Notwithstanding the ongoing dispute, on July 26, 2013, Greer sent an email to Mark Wahlstrom of Wahlstrom & Associates, whom Greer had retained to assist in the administration of the MSA, explaining that the holdback amount should be disbursed to him, claiming that GSK had consented to the release of the holdback amount. As had been the parties' practice, Greer communicated with Wahlstrom, and Wahlstrom relayed the information to ATG. Relying on these representations, ATG authorized and disbursed the holdback amount to Greer.[5]

         In January 2015, GSK requested and received an accounting of the remaining balance in the Fund, and realized that a substantial amount of money had been distributed without its consent. On February 6, 2015, it filed an Emergency Motion, seeking an order to show cause as to why Greer and ATG should not be held in contempt of Court for the unauthorized withdrawal of funds in violation of the QSF Stipulation and Order. According to ATG, the contempt motion “sought an accounting from ATG and sought to hold ATG in contempt but unlike its claims against Greer for reimbursement or payment of money, GSK's motion, on its face, sought no reimbursement or payment of money from ATG.”[6] ATG retained Schlichtmann for the limited purpose of resolving the contempt motion.[7]

         On February 10, 2015, the Court convened an emergency hearing on the Motion. Schlichtmann appeared by telephone on behalf of ATG. Because the parties wished to conduct discovery before presenting additional evidence, the hearing was not completed at that time. Over the course of the next month, GSK, ATG, and Greer engaged in settlement negotiations to resolve the contempt motion. Schlichtmann represented ATG throughout the contempt proceeding and negotiated the settlement agreement on its behalf.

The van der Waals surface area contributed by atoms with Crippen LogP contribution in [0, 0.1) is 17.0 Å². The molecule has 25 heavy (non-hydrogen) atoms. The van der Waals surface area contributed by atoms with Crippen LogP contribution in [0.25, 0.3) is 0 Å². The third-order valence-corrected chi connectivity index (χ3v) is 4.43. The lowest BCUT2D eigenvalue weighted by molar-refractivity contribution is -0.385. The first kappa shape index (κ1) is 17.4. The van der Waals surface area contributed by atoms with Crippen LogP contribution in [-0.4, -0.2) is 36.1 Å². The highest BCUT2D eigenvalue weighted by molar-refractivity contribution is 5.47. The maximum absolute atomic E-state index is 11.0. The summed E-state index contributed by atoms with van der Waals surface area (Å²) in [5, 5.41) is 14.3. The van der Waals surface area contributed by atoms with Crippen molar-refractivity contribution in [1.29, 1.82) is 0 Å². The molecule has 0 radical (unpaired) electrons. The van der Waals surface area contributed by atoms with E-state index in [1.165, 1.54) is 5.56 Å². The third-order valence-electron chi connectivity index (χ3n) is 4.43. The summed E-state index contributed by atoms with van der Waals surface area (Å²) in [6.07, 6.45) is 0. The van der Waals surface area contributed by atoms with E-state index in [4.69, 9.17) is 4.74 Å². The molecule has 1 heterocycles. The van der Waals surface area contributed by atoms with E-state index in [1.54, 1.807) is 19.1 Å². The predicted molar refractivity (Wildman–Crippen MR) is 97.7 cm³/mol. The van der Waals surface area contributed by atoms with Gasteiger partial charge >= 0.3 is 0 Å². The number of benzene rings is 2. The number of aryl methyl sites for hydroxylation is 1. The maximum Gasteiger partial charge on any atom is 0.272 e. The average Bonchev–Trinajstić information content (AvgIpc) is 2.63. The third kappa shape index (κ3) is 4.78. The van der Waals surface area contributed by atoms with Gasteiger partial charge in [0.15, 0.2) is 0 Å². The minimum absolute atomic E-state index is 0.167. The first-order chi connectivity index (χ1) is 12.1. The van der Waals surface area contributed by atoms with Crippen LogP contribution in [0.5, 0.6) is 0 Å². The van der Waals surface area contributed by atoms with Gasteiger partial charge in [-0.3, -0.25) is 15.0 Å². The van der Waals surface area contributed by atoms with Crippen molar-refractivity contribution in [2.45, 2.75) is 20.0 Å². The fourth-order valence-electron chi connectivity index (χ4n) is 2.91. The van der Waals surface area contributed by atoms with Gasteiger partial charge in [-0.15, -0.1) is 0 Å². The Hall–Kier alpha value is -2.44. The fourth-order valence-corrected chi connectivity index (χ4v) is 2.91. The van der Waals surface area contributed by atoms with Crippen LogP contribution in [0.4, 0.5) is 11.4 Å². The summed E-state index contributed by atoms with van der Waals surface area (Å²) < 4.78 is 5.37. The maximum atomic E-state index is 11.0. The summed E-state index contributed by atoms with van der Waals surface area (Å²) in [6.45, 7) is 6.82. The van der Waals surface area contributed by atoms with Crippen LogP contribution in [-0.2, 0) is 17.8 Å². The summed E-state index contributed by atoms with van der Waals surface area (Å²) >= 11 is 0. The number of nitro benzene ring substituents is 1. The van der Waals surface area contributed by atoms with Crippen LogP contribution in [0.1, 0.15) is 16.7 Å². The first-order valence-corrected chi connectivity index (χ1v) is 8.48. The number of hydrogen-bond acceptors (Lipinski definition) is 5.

On March 9, 2015, before the contempt hearing resumed, the parties entered into a confidential settlement agreement and release to resolve the issues presented in GSK's contempt motion. The contempt settlement agreement provided that Greer and ATG were jointly and severally liable to GSK. It also stated that the “settlement amount is not punitive or penal in nature or the result of any sanction, but represents actual and compensatory damages owed to GSK for violations of agreements with GSK.”[8] The contempt settlement agreement was approved by the Court by Order dated March 24, 2015.

         ATG paid the full amount owed under the contempt settlement agreement, and sought indemnification from Greer, as Greer and his clients received the money that had been erroneously distributed, beginning a protracted effort to obtain indemnification from Greer. On June 17, 2016, after five days of evidentiary hearings and extensive motion practice, this Court entered its judgment finding that Greer was obligated to indemnify ATG for the payment it made to GSK. Greer and ATG later reached a settlement on indemnification.